Translation Matters, It's a Fact
Recently, I overheard a conversation between two people questioning why translation matters. “What’s the big deal?” they asked. I was furious! I interjected,
“Translation is so much more than what people think! Translation is life, different ways of life and different views of looking at things. Things you would never be able to consider without translation.
Picture it this way,” I said.
“Your life is a hallway full of doors. There are new opportunities behind these doors but you’re not quite sure how to unlock them. Walking down the hallway a few doors open but most of them remain locked and before you know it, you’re standing in front of the door at the end of the hall looking back on all that you’ve missed out on; looking back on all the things that could have been but simply weren’t.”
I wanted to tell you guys about this because this is essentially what we do for people. Though our roles may differ, we are always a team working towards the same goal.
To me, everyone wears a pair of glasses and by speaking another language, you put on a different pair of glasses. When you translate from one language to another, sometimes there isn’t a direct translation, so you need to think in that language. That is a different pair of glass because you are changing how you perceive things.
By understanding multiple languages, you put on multiple pairs of glasses, thus opening different doors to different perspectives on life. With this, you’re able to explore different cultures around the world.
When I travel, I wish I could speak every language that I encounter, because I want to be a part of the culture that these people live in. Living in one place your whole life, you don’t know what the world has to offer you, what sort of traditions, values, and practices exist in other parts of the world.
The world is a diverse place, full of colors and different stories; I think the goal in life is to expand and explore, to read as many stories as possible, and to embrace the differences in people. Translation is that bridge between stories, between cultures.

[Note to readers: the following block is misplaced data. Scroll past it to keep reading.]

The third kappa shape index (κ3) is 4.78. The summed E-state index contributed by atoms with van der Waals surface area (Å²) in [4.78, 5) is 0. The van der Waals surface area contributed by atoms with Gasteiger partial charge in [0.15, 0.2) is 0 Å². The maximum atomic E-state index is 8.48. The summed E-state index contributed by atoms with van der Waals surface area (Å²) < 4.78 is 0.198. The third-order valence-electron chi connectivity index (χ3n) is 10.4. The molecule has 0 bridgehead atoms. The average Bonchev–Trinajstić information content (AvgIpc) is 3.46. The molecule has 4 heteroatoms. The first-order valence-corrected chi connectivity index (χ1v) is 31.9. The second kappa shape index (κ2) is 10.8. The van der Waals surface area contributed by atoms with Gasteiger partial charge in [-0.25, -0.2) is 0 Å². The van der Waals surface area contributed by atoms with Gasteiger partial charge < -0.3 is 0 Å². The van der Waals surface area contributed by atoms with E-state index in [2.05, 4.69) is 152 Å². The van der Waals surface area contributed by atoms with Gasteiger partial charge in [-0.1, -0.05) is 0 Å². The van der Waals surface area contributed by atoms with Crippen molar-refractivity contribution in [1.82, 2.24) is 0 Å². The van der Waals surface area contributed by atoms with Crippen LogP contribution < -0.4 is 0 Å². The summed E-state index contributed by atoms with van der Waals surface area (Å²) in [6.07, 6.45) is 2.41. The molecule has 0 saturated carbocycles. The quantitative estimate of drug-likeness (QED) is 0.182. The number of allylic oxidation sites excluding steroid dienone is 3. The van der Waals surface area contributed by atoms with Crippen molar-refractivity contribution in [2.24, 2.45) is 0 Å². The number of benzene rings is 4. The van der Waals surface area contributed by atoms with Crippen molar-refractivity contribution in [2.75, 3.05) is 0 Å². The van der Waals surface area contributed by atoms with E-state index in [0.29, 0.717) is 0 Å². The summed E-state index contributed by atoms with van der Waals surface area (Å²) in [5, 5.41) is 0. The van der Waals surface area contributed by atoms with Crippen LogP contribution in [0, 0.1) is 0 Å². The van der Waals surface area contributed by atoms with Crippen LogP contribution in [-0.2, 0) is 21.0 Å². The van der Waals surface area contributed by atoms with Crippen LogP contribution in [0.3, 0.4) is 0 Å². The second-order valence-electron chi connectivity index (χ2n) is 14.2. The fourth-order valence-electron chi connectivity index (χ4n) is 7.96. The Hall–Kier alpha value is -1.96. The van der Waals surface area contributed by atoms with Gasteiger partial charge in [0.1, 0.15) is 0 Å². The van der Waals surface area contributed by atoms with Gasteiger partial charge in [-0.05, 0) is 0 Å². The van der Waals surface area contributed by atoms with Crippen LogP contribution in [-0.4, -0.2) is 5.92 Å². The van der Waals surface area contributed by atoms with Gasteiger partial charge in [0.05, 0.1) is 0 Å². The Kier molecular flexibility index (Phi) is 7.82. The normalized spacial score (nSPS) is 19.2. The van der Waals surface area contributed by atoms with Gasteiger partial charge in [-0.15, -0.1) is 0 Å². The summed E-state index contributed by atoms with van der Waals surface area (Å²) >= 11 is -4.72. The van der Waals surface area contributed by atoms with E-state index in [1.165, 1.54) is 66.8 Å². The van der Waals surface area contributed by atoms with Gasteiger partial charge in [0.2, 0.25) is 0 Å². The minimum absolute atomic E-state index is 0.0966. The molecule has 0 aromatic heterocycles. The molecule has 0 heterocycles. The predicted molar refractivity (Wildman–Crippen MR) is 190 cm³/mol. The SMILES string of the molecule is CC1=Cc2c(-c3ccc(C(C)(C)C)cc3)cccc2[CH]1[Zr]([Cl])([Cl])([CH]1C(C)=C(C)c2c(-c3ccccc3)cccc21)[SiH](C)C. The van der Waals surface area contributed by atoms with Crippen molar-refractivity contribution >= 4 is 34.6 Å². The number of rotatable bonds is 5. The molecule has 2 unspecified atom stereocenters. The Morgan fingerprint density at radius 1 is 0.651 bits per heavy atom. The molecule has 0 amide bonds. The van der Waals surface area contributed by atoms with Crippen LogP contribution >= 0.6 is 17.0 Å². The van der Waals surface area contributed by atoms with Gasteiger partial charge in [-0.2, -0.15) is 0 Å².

My job is to travel, explore the world and all its diversity, so that I can report back to you all and encourage you guys to travel and see the glory the world has to offer. I’m experiencing how translation works on a global level, being immersed in different languages and seeing how various cultures use language (did you know there is a group of people who communicate through whistled speak? They don’t use words, but rather they whistle to each other to talk! How amazing is that?).
The two having the conversation shrugged, “So what? I don’t want to experience different cultures. I like my own traditions.” While I understand some people don’t wish to change their ways, I still needed them to understand—I asked them if they liked to travel, to which they said they did. I replied:
“Picture you travel to Cancun, Paris, Venice, wherever, and you happen to get hurt! You need to go to the hospital, and unfortunately you need to have a procedure done. When you go home [mind you, these two come from a place where they primarily speak English], your doctors and your insurance company are going to need to know what happened.
You’ll get paperwork from the hospital where you received treatment, but your doctor at home won’t be able to read it because it’s in a different language. To know what treatment you had, it would need to be translated so they know how to further take care of you and put it in your medical history.”
This is also where we come in. I added, “My FCI family back in the States manages foreign document translation into English or even vice versa. Translation service are needed in situations such as that. You may not know establishments like this exist until you happen to be in a situation where you need something translated, whether it be for a medical or financial reason, or even something personal. This is yet another reason why translation is important.” Fueled by adrenaline, I continued.
“Not to mention that certain parts of the world are becoming more diverse, and the necessity for bilingualism is evident. There are bilingual road signs, menus, signs in stores, instruction manuals, etc.
People are migrating, moving around, and translation is necessary not only to speak with the various people you encounter, but to understand them.
With a language comes culture, tradition, values, and practices that are most likely fairly different from your own.
To me, that is the purpose in life: to experience everything you possibly can. That is why translation matters— it’s life. It’s all around us, whether we choose to see it or not.”
The two nodded their heads. I could see that I had reached them, if only in a small way. After the two left, I smiled because I was proud to have voiced my opinion of the work we do and how it can affect people.
The point of this letter is essentially this: Speak up, interject, and tell people who we are, what we do, and why we matter. As translation certainly is important, even if people don’t realize or simply can’t see it just yet.
That's all for now,